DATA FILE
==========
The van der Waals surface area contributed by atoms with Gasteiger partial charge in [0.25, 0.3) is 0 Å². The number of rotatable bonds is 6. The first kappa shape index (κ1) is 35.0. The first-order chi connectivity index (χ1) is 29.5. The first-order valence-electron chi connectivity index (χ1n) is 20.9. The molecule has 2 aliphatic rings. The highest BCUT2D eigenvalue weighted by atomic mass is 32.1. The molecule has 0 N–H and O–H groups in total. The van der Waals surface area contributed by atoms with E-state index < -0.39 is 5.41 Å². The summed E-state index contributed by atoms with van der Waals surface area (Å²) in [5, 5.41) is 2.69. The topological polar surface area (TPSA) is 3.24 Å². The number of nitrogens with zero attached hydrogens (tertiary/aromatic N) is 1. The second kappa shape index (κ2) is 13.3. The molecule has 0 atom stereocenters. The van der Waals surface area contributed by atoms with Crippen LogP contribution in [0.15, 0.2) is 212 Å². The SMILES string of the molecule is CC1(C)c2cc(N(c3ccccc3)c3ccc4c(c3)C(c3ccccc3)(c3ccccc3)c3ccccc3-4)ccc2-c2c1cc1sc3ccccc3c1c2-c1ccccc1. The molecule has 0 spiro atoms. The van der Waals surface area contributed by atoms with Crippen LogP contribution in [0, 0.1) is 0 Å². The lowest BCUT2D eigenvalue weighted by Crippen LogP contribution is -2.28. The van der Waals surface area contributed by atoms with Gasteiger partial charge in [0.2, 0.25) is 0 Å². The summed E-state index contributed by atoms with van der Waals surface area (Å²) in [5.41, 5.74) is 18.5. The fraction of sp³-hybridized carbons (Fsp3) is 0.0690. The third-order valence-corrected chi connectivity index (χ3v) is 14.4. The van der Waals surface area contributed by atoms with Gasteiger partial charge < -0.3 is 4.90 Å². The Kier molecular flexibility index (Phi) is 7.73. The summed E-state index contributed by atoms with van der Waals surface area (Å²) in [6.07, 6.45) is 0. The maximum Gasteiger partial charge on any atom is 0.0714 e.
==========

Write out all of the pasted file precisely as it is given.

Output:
The van der Waals surface area contributed by atoms with Gasteiger partial charge in [0.25, 0.3) is 0 Å². The number of rotatable bonds is 6. The first kappa shape index (κ1) is 35.0. The first-order chi connectivity index (χ1) is 29.5. The first-order valence-electron chi connectivity index (χ1n) is 20.9. The molecule has 2 aliphatic rings. The highest BCUT2D eigenvalue weighted by atomic mass is 32.1. The molecule has 0 N–H and O–H groups in total. The van der Waals surface area contributed by atoms with E-state index < -0.39 is 5.41 Å². The summed E-state index contributed by atoms with van der Waals surface area (Å²) in [5, 5.41) is 2.69. The topological polar surface area (TPSA) is 3.24 Å². The number of nitrogens with zero attached hydrogens (tertiary/aromatic N) is 1. The second kappa shape index (κ2) is 13.3. The molecule has 0 atom stereocenters. The van der Waals surface area contributed by atoms with Crippen LogP contribution in [0.15, 0.2) is 212 Å². The SMILES string of the molecule is CC1(C)c2cc(N(c3ccccc3)c3ccc4c(c3)C(c3ccccc3)(c3ccccc3)c3ccccc3-4)ccc2-c2c1cc1sc3ccccc3c1c2-c1ccccc1. The molecule has 0 spiro atoms. The van der Waals surface area contributed by atoms with Crippen LogP contribution in [0, 0.1) is 0 Å². The lowest BCUT2D eigenvalue weighted by Crippen LogP contribution is -2.28. The van der Waals surface area contributed by atoms with Gasteiger partial charge in [0.2, 0.25) is 0 Å². The summed E-state index contributed by atoms with van der Waals surface area (Å²) in [5.41, 5.74) is 18.5. The fraction of sp³-hybridized carbons (Fsp3) is 0.0690. The third-order valence-corrected chi connectivity index (χ3v) is 14.4. The van der Waals surface area contributed by atoms with Gasteiger partial charge < -0.3 is 4.90 Å². The Kier molecular flexibility index (Phi) is 7.73. The summed E-state index contributed by atoms with van der Waals surface area (Å²) in [6.07, 6.45) is 0. The maximum Gasteiger partial charge on any atom is 0.0714 e.